LINK to Friday's Fave Five host blog.

1. Wonderful trip to Grand Manan Island, New Brunswick, and Maine.  The puffin cruise, last Saturday, is written about in detail here.  And in a day or two, as time allows, I will post more pictures of the other parts of our trip.  This is one of the pictures taken on Machias Seal Island with my new camera.  So pleased with the quality.

2. Lots of lobster!  I informed Mike that I planned to eat lobster every day.  And that promise worked out.  I can't get enough of the stuff.  This is a half-eaten "lazy lobster" meal.  Meaning - the staff picked it out of the shell and all I had to do was eat it.  This was our last meal in Maine, so I decided to do it up right.

 3. The view from our cottage on Grand Manan Island.  That is an inlet off the Bay of Fundy.  We could see the ferry as it crossed back and forth several times a day.

4. Southwest Airlines.  Their philosophy of travel is different, and it shows.  First of all, our fares were unbelievable - TWO tickets for a total of $408.  That's round trip, and the good price on the fare was the main reason we were able to take this trip.  

Then, when our flight from Baltimore to Manchester, NH, was canceled due to weather, we were able to re-route into Portland, ME, which was actually closer, and was a through flight on the plane we were already on.  However, our luggage was already checked through to go to Manchester, where it would have gone on a later flight.  Mike talked to a flight attendant, who talked to the pilot, about keeping our luggage on the plane.  During the stop in Baltimore, we could see out our window the pilot talking to the luggage crew and making sure our luggage was not put on the transfer cart.  Now that is service!!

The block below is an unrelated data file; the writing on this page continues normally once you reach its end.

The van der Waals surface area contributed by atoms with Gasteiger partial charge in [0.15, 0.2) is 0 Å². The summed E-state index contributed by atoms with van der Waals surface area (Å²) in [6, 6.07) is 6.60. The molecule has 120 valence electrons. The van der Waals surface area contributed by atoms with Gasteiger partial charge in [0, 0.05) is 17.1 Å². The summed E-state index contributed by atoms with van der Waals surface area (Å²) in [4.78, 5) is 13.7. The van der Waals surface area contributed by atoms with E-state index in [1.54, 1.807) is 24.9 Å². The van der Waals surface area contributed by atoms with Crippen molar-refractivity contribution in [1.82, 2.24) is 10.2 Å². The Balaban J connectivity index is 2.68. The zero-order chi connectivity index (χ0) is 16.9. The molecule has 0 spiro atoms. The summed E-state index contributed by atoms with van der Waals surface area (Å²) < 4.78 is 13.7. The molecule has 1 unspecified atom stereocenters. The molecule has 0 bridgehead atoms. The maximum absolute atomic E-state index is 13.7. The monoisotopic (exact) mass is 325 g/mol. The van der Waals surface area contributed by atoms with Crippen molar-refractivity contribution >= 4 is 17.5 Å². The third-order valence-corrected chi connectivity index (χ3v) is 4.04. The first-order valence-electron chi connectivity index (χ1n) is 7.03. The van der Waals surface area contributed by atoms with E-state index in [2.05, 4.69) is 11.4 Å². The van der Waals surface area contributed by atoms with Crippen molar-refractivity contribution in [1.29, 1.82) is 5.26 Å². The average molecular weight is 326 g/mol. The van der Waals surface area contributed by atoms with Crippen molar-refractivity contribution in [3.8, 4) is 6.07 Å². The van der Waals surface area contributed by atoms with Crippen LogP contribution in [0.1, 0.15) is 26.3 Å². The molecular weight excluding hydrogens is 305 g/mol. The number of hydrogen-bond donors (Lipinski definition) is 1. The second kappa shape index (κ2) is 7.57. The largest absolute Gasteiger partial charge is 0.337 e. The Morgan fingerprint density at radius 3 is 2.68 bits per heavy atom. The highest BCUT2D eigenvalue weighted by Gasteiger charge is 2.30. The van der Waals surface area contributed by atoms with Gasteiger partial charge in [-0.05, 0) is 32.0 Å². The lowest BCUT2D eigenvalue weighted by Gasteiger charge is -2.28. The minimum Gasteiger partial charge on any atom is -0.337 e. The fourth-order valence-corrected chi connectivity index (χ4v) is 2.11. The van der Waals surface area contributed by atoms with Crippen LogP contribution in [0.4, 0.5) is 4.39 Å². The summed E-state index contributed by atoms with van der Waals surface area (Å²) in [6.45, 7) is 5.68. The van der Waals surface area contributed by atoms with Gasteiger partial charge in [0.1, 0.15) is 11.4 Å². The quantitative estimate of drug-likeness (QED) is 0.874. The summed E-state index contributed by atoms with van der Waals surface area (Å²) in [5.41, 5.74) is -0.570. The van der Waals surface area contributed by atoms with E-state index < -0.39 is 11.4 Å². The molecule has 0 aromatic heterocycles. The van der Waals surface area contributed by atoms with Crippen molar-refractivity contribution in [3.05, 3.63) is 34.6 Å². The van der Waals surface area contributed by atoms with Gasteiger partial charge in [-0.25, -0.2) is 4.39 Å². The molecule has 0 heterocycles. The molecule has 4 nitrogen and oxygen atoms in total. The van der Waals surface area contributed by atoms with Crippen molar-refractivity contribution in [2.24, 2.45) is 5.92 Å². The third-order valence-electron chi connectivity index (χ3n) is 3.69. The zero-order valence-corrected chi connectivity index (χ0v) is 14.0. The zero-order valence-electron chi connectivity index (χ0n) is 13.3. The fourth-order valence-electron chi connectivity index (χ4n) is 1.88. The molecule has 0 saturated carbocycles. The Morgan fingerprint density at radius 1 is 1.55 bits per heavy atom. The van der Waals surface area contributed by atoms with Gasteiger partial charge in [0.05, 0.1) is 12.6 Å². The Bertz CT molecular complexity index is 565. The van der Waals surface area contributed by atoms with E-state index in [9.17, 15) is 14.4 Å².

Furthermore, on Monday morning, a reservations clerk named Rita helped us to get an earlier flight on the return trip.  There was no fee to change the reservation, and she was able to honor our original fare.

That's the way airlines ought to serve their customer base.

5. Home Sweet Home - Trips are great, and coming home is even better.

And that is my Friday's Fave Five from a very good week!